When I assumed my leadership position last summer, I asked myself: Why should students join our organization? Given the countless responsibilities and opportunities competing for a graduate student’s attention -- homework, job interviews, work-study and rival student organizations -- it was my responsibility to earn the participation of our staff. Here are a few guidelines that worked for me:

1. Make them feel valued.

Ask for their feedback. Respond to suggestions. Compliment them for good work. Say thank you. And don’t forget about perks: Meetings catered by Chipotle say “You’re valued!” more than a bag of stale chips and salsa.

2. Provide a variety of incentives.

Some students want a line for their resume and publicity for their work. Others hope to exercise creativity and gain leadership skills. Many will be inspired by the potential to earn a salary in a leadership position the next year. Clearly state how your organization will help students achieve their unique objectives.

3. Demonstrate a dedication to excellence and efficiency.

Lead by example: If you don’t take pride in your work, neither will your staff. Constantly seek to improve efficiency and quality. Do not blindly accept tradition: If your organization's historic approach is no longer relevant, develop a new strategy.

4. Assign yourself the most demanding tasks.

All-nighter? Unhappy author? Particularly complicated facts to check? You should take on these tasks yourself. A volunteer editor is sacrificing his or her limited time, and should be rewarded with meaningful, not tedious, work.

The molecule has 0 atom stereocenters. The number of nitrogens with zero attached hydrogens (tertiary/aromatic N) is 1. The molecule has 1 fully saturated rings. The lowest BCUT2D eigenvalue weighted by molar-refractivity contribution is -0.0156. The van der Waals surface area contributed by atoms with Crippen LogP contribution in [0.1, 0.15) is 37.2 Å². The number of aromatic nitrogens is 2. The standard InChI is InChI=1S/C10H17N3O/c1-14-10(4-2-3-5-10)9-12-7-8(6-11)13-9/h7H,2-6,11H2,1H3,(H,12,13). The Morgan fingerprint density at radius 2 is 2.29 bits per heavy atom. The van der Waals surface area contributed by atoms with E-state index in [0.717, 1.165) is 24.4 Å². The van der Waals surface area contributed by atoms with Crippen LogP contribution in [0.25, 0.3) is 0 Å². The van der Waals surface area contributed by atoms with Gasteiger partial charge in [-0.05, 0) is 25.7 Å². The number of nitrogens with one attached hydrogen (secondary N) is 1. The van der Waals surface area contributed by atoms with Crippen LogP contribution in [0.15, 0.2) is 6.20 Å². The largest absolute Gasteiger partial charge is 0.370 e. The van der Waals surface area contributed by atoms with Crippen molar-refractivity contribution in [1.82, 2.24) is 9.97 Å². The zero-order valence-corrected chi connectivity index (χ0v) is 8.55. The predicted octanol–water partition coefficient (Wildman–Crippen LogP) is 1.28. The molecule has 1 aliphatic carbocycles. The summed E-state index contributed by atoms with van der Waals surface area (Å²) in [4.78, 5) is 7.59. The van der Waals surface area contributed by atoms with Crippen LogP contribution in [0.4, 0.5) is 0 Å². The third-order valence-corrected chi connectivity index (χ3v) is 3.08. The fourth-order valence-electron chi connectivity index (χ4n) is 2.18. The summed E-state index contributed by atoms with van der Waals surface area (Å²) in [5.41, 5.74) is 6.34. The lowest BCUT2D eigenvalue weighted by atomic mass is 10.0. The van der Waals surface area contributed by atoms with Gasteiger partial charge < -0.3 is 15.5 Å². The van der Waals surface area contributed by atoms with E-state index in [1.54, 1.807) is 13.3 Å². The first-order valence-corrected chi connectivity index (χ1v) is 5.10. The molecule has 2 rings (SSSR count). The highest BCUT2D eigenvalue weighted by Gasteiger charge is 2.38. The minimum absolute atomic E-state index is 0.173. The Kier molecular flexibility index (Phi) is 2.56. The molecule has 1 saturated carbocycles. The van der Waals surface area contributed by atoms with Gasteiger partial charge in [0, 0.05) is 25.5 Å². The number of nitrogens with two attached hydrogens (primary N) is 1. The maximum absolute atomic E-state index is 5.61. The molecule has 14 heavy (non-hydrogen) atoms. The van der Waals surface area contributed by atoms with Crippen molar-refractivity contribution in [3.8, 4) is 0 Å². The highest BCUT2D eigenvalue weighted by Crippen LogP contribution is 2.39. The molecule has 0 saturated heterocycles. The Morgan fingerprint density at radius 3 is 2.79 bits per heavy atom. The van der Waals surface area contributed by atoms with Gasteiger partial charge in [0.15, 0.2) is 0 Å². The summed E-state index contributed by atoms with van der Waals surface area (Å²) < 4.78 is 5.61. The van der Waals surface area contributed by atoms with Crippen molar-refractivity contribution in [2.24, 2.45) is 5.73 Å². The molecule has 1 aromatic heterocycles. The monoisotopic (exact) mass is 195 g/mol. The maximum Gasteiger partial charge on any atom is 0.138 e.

When I was an Assistant Editor, I often received midnight emails with unrealistic demands, and received critiques rather than compliments for my contributions. I knew that I would do things differently. By following these guidelines, I doubled staff retention compared to the previous year, and identified several talented future leaders for our organization. But most importantly, I am proud of the positive environment and opportunities for learning that I have provided for my staff.

Chinese :: Coding

When I was a first-year in college, I deeply admired an acquaintance who spoke fluent Chinese. How could someone be so talented? Why wasn't that talented? And then it hit me: I could study Chinese, too.

Many people, myself included, are intimidated to learn new skills because we are afraid of making mistakes. Or perhaps we desire instant results. Or maybe we believe we don't have the intrinsic talent to succeed.

But five years, a dozen laoshis, and months in China and Taiwan later, I learned to speak Chinese at an advanced proficiency. The skill that seemed so unattainable simply required persistence.

That experience inspires me as I pursue a new goal: to improve my technical and design skills, as well as my knowledge of energy and technology policy. Eventually, I hope to identify a career path that links these skills with my graduate degree in international relations and economics, specializing in emerging markets.

I have always admired the kind of person who can build a website. Edit a video. Identify as a woman in STEM. And truly, I have been a little intimidated.

But maybe, with persistence, I can be that kind of person, too.